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The Mount Washington Observatory

The Mount Washington Observatory

By Emily Senesac (emily.senesac@noaa.gov)

Imagine walking out your front door to a brisk winter morning, a strong wind hitting you as you step outside. Now, imagine that the wind is traveling over 200 miles per hour, knocking you to the floor as your door flies open. These are often the daily conditions on Mount Washington in New Hampshire, the highest peak in the northeastern United States and the home of the Mount Washington Observatory. 

The infamous weather atop this treacherous mountain has captivated visitors and scientists alike for hundreds of years, aptly named the “Home of the World’s Worst Weather”. It wasn’t until 1870, however, that a group of determined scientists embarked on a journey to observe the mountain’s brutal winter, hoping to improve knowledge of the climate and forecasting. This attempt was met with skepticism and expectations of failure by most, but the team persevered. Over the course of their trek, they gathered a wealth of information that was widely recognized by the scientific community as a landmark achievement. Additionally, these observations captured the attention of the US Army Signal Service (the predecessor to today’s National Weather Service), prompting them to take up the cause and construct a weather station at the summit. One of the first of its kind anywhere in the world, this mountaintop office remained operational until 1892 -- but the example it set impacted weather history for decades to come.

This lasting impact became clear when, almost half a century later, a group of civilians founded Mount Washington Observatory. Using modest funds from research grants, they hoped to continue the work of the Signal Service and live humbly atop the mountain, taking observations and hoping to advance the understanding of climate, weather, and Mount Washington.

All was calm on the mountain’s peak on the days leading up to April 12, 1934. In fact, a quote from the log book reads: “April 10. A perfect day. Cloudless and calm.” But it wouldn’t stay that way. On the morning of April 12, Wendell Stephenson, one of the observers, woke at around four in the morning to the sound of extreme winds -- some of the fastest he had ever heard. Checking the anemometer, he found it clogged by ice, preventing an accurate reading. With no other option but to remove the ice himself, Stephenson suited up to go outside, grabbing a wooden club on his way out the door. The wind was so powerful that he was knocked to the floor by the force of the gale the moment the door opened. Getting his bearings, he battled through the wind to the anemometer, chipping away at the ice that had collected on the instrument. Not a moment later, the strong winds tore the wooden club from his hand, carrying it off into the mountains and out of sight.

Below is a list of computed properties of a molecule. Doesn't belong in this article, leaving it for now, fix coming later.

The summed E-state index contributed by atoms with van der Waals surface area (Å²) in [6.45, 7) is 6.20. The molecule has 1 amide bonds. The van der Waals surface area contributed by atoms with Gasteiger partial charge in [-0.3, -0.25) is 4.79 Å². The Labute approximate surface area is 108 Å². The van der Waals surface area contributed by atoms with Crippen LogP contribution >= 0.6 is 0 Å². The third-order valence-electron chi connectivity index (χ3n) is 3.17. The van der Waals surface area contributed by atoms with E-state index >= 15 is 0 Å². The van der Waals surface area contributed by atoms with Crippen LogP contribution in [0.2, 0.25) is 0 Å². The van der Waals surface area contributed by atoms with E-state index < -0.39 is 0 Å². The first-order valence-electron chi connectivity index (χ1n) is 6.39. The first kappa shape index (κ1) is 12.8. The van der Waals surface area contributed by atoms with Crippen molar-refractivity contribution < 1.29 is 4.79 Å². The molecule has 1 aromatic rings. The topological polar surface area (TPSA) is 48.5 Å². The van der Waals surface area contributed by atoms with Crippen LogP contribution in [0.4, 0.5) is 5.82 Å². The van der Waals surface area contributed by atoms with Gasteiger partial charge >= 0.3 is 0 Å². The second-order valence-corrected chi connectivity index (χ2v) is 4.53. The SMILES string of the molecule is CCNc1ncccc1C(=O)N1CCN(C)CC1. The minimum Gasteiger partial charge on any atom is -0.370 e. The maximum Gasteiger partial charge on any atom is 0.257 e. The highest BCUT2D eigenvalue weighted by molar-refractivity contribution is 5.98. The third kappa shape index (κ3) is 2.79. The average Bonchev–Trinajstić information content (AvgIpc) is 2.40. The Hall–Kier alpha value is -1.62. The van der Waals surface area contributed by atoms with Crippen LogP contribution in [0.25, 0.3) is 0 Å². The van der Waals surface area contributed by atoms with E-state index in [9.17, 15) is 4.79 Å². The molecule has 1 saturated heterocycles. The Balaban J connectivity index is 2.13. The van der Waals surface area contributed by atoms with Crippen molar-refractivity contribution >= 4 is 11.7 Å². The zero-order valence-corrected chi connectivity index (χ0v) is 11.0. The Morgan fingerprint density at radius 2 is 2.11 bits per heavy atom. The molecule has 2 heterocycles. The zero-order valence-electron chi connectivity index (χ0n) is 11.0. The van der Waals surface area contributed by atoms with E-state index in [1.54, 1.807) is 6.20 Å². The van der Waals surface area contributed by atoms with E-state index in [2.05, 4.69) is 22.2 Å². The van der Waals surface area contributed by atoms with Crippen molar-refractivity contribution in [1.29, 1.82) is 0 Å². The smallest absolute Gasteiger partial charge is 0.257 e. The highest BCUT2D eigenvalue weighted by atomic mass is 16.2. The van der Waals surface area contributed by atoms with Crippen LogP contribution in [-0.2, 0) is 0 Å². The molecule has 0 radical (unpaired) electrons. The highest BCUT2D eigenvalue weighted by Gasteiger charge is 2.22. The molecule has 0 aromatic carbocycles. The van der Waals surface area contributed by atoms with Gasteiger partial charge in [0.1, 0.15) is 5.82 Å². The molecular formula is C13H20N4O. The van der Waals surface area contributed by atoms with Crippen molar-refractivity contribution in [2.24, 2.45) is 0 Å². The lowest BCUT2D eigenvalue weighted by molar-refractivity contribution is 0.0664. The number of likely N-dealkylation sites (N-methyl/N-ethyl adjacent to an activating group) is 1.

Returning to the station, Stephenson and the others began getting readings -- winds at 150 miles per hour and climbing fast. As the day continued, the winds only grew more powerful, with speeds increasing steadily throughout the morning and into the early afternoon. Then, just after 1 pm, the record-shattering number of 231 miles per hour was recorded by the instruments. In the moments that followed, the startling reading inspired nerves and doubt among the observers. They hoped that their timing was correct, their instruments were calibrated, and (most importantly) that people would believe them. 

After running the anemometer through several tests, the National Weather Service determined that the historic reading of 231 miles per hour was an accurate and valid reading.  As a result of this significant measurement, the value of the station was nationally recognized and established as a private nonprofit to observe, maintain a record of weather data, perform weather and climate research, and support public understanding of Mount Washington. For almost 62 years, Mount Washington, New Hampshire held the world record for the fastest wind gust ever recorded and observed by man on the surface of the earth. However, the record was toppled in 1996 when an unnamed instrument station in Barrow Island, Australia observed a record-shattering wind speed of 253 miles per hour during Typhoon Olivia. Although the Mount Washington record speed was beaten, it still stands as the highest surface wind speed ever observed by man. 

Today, the Mount Washington Observatory remains a private, nonprofit organization dedicated to climate and weather research. Though records have been beaten, and though the station is now independent from the NWS, the Mount Washington Observatory proves the lasting legacy of the original Signal Service station and a timeless dedication to meteorological observation. 

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